Belarussian President Alexander Lukashenko believes there are no problems in the relations with Russia
Negotiations between the presidents of Russia and Belarus took place in the resort city of Sochi on April 4, 2005. Vladimir Putin and Alexander Lukashenko's meetings cannot be referred to as “frequent” in spite of the fact that Russia and Belarus comprise the Unified State. The previous meeting took place during the work of the CIS Summit in October of 2004. The political life of the Commonwealth of Independent States has experienced considerable changes over the recent six months. The revolutions in Ukraine and Kyrgyzstan have cast doubts on further existence of the Commonwealth. Lukashenko and Putin did have a lot of subjects for discussion.
Vladimir Putin stated in the beginning of the meeting that they could discuss the suggestion from the President of Kazakhstan, Nursultan Nazarbayev, who suggested cutting the administrative personnel of the Commonwealth, abolishing some of its departments and setting up the CIS Security Council. The problem of reforming the Commonwealth of Independent States will most likely be given more attention in the near future, taking into consideration a not-very-CIS-friendly attitude of Ukraine and Georgia.
There is no clarity on the issue of joint currency for the time being. When Vladimir Putin visited Armenia at the end of March, he stated that the CIS did not have a goal of the economic integration. The Commonwealth was established to make the break-up of the USSR happen in a civilized way. The Russian president believes, however, that one should not give up the Commonwealth as a bad job, for it is still a perfect organization to exchange opinions between administrations of its members. “We came to conclusion that the CIS must exist. If it cannot solve principal issues, it must exist as an agency for top talks,” Belarussian President Alexander Lukashenko stated at the conference with Putin.
The joint economic space, which incorporates Russia, Belarus, Kazakhstan and Ukraine, serves the purpose of the economic integration between the countries of the former USSR. Putin and Lukashenko believe that Russia and Belarus do not have any outstanding problems of the economic cooperation. “There are no big problems on the matter, and I can't distinguish small ones either,” Alexander Lukashenko said.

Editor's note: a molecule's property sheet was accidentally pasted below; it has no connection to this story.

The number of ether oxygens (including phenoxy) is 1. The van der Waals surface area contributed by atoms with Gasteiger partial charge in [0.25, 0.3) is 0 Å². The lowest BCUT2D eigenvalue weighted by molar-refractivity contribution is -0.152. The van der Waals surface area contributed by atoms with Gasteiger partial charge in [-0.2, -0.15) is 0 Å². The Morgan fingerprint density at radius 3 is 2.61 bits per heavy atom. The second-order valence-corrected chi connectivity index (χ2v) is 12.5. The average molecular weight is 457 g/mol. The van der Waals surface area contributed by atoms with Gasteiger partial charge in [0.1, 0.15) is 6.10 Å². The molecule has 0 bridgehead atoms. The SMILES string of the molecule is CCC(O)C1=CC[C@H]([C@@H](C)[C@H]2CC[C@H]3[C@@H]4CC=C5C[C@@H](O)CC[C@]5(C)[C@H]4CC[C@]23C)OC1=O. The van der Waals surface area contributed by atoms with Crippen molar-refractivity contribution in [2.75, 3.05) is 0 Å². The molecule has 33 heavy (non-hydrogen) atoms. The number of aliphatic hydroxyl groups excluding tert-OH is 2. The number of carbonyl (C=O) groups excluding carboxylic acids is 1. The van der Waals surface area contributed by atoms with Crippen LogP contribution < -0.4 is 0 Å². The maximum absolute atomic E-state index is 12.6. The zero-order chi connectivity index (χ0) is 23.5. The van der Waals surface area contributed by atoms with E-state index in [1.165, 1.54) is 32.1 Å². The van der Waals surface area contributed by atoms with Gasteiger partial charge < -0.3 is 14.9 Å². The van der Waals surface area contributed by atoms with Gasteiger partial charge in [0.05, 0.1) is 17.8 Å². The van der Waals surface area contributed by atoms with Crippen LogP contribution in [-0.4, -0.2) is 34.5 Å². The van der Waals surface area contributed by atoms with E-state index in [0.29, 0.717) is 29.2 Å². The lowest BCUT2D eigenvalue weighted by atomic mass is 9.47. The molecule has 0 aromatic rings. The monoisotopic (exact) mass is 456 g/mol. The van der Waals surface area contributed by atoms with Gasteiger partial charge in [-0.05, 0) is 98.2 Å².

However, Russia and Belarus do not have a common approach to the question of the joint currency. The currency of the Unified State was originally planned to be introduced in the very beginning of the current year. The date was pushed back for a year, till January 2006, according to the request from the Belarussian government. The joint currency issue is the key aspect of further development of cooperation between Russia and Belarus, RIA Novosti quoted an anonymous source in the Kremlin. In addition, the two countries have not achieved an agreement regarding the establishment of the joint gas-transport enterprise.
There are definitely a lot of problems that Russia and Belarus have to deal with. However, if Russia's relations with Belarus are compared to the ones with Georgia, the state of things in the Unified State seems to be almost perfect indeed. Alexander Lukashenko is known for his harsh and resolute statements, especially when it goes about gas prices, but he definitely can't match his Georgian colleague, Mikhail Saakashvili.
As far as the series of political crises in the Commonwealth is concerned, one should say that Vladimir Putin's meetings with his CIS colleagues will inevitably be viewed from the angle of a possible revolution in Belarus, Kazakhstan, Armenia, Uzbekistan, etc, and Russia's actions in response.
According to the results of the meeting between Lukashenko and Putin, the Russian administration intends to give the first priority to the development of economic links. However, it would not be correct for the two presidents to talk about the economic part of the relations between Russia and Belarus. Politics is the continuation of economics, whereas economics is the ground of politics.
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